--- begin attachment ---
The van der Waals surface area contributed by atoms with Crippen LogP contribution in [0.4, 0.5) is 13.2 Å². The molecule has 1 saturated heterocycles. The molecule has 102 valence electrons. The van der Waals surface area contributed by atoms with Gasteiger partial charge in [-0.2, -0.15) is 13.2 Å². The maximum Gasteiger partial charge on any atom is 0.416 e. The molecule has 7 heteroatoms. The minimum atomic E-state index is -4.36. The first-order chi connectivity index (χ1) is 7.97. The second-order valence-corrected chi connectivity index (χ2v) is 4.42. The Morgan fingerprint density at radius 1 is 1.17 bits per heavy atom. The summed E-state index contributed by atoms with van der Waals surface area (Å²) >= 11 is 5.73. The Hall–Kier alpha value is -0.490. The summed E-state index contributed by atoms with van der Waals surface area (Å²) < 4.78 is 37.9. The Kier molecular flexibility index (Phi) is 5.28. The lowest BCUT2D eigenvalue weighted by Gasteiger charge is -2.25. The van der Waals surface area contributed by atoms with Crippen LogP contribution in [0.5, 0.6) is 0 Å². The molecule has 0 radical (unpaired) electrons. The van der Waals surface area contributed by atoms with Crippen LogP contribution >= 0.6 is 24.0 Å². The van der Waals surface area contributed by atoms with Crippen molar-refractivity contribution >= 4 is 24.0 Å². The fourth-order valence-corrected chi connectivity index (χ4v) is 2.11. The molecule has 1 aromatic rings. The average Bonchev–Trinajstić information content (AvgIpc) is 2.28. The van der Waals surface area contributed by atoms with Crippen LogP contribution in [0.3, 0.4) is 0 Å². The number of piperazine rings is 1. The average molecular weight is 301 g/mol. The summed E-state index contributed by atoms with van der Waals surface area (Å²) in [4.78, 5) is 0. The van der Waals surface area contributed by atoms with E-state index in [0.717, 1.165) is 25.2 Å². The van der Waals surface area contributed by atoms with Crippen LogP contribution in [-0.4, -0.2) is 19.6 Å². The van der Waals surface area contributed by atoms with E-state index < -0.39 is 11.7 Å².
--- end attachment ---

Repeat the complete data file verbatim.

The van der Waals surface area contributed by atoms with Crippen LogP contribution in [0.4, 0.5) is 13.2 Å². The molecule has 1 saturated heterocycles. The molecule has 102 valence electrons. The van der Waals surface area contributed by atoms with Gasteiger partial charge in [-0.2, -0.15) is 13.2 Å². The maximum Gasteiger partial charge on any atom is 0.416 e. The molecule has 7 heteroatoms. The minimum atomic E-state index is -4.36. The first-order chi connectivity index (χ1) is 7.97. The second-order valence-corrected chi connectivity index (χ2v) is 4.42. The Morgan fingerprint density at radius 1 is 1.17 bits per heavy atom. The summed E-state index contributed by atoms with van der Waals surface area (Å²) >= 11 is 5.73. The Hall–Kier alpha value is -0.490. The summed E-state index contributed by atoms with van der Waals surface area (Å²) < 4.78 is 37.9. The Kier molecular flexibility index (Phi) is 5.28. The lowest BCUT2D eigenvalue weighted by Gasteiger charge is -2.25. The van der Waals surface area contributed by atoms with Crippen LogP contribution in [0.5, 0.6) is 0 Å². The molecule has 0 radical (unpaired) electrons. The van der Waals surface area contributed by atoms with Crippen LogP contribution >= 0.6 is 24.0 Å². The van der Waals surface area contributed by atoms with Crippen molar-refractivity contribution >= 4 is 24.0 Å². The fourth-order valence-corrected chi connectivity index (χ4v) is 2.11. The molecule has 1 aromatic rings. The average Bonchev–Trinajstić information content (AvgIpc) is 2.28. The van der Waals surface area contributed by atoms with Crippen LogP contribution in [0.3, 0.4) is 0 Å². The number of piperazine rings is 1. The average molecular weight is 301 g/mol. The summed E-state index contributed by atoms with van der Waals surface area (Å²) in [4.78, 5) is 0. The van der Waals surface area contributed by atoms with E-state index in [0.717, 1.165) is 25.2 Å². The van der Waals surface area contributed by atoms with Crippen LogP contribution in [-0.4, -0.2) is 19.6 Å². The van der Waals surface area contributed by atoms with E-state index < -0.39 is 11.7 Å².